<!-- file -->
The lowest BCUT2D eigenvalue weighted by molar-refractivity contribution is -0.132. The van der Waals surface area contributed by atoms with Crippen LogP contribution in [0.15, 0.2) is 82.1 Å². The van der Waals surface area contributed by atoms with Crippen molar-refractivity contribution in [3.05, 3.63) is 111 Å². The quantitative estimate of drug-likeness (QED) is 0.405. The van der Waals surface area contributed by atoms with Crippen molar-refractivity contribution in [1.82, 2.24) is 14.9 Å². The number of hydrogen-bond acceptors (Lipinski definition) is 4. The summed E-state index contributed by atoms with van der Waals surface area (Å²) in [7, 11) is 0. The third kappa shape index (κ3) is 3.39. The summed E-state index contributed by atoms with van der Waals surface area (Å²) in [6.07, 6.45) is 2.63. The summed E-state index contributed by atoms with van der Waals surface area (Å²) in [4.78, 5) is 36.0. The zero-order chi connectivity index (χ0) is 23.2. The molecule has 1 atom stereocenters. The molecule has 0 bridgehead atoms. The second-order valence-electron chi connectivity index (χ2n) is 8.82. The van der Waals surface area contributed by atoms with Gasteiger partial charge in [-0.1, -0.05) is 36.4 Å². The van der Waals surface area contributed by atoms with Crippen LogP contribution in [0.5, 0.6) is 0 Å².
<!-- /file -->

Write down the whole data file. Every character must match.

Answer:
The lowest BCUT2D eigenvalue weighted by molar-refractivity contribution is -0.132. The van der Waals surface area contributed by atoms with Crippen LogP contribution in [0.15, 0.2) is 82.1 Å². The van der Waals surface area contributed by atoms with Crippen molar-refractivity contribution in [3.05, 3.63) is 111 Å². The quantitative estimate of drug-likeness (QED) is 0.405. The van der Waals surface area contributed by atoms with Crippen molar-refractivity contribution in [1.82, 2.24) is 14.9 Å². The number of hydrogen-bond acceptors (Lipinski definition) is 4. The summed E-state index contributed by atoms with van der Waals surface area (Å²) in [7, 11) is 0. The third kappa shape index (κ3) is 3.39. The summed E-state index contributed by atoms with van der Waals surface area (Å²) in [6.07, 6.45) is 2.63. The summed E-state index contributed by atoms with van der Waals surface area (Å²) in [4.78, 5) is 36.0. The zero-order chi connectivity index (χ0) is 23.2. The molecule has 1 atom stereocenters. The molecule has 0 bridgehead atoms. The second-order valence-electron chi connectivity index (χ2n) is 8.82. The van der Waals surface area contributed by atoms with Gasteiger partial charge in [-0.1, -0.05) is 36.4 Å². The van der Waals surface area contributed by atoms with Crippen LogP contribution in [0.5, 0.6) is 0 Å².